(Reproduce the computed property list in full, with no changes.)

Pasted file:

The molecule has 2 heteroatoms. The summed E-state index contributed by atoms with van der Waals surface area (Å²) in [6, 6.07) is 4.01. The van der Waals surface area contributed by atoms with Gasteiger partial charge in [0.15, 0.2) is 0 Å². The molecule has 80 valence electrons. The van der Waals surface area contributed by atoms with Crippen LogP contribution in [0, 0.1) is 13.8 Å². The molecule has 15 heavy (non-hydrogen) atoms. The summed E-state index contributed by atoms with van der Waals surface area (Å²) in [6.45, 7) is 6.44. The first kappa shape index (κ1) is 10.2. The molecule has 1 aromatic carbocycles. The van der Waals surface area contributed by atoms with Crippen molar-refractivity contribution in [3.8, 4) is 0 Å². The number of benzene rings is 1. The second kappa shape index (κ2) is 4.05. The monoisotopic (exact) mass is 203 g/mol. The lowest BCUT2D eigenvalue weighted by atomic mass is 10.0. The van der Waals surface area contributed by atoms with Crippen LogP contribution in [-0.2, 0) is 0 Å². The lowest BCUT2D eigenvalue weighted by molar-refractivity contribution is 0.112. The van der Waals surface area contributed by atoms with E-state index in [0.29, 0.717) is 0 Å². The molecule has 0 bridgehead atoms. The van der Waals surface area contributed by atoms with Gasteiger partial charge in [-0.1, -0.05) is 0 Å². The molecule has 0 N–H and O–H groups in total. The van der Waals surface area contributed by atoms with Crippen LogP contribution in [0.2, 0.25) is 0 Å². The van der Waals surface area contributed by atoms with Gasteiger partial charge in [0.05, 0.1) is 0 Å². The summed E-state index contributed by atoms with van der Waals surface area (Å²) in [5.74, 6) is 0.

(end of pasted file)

The molecule has 2 heteroatoms. The summed E-state index contributed by atoms with van der Waals surface area (Å²) in [6, 6.07) is 4.01. The van der Waals surface area contributed by atoms with Gasteiger partial charge in [0.15, 0.2) is 0 Å². The molecule has 80 valence electrons. The van der Waals surface area contributed by atoms with Crippen LogP contribution in [0, 0.1) is 13.8 Å². The molecule has 15 heavy (non-hydrogen) atoms. The summed E-state index contributed by atoms with van der Waals surface area (Å²) in [6.45, 7) is 6.44. The first kappa shape index (κ1) is 10.2. The molecule has 1 aromatic carbocycles. The van der Waals surface area contributed by atoms with Crippen molar-refractivity contribution in [3.8, 4) is 0 Å². The number of benzene rings is 1. The second kappa shape index (κ2) is 4.05. The monoisotopic (exact) mass is 203 g/mol. The lowest BCUT2D eigenvalue weighted by atomic mass is 10.0. The van der Waals surface area contributed by atoms with Crippen LogP contribution in [-0.2, 0) is 0 Å². The lowest BCUT2D eigenvalue weighted by molar-refractivity contribution is 0.112. The van der Waals surface area contributed by atoms with E-state index in [0.29, 0.717) is 0 Å². The molecule has 0 bridgehead atoms. The van der Waals surface area contributed by atoms with Gasteiger partial charge in [-0.1, -0.05) is 0 Å². The molecule has 0 N–H and O–H groups in total. The van der Waals surface area contributed by atoms with Crippen LogP contribution in [0.2, 0.25) is 0 Å². The van der Waals surface area contributed by atoms with Gasteiger partial charge in [0.05, 0.1) is 0 Å². The summed E-state index contributed by atoms with van der Waals surface area (Å²) in [5.74, 6) is 0.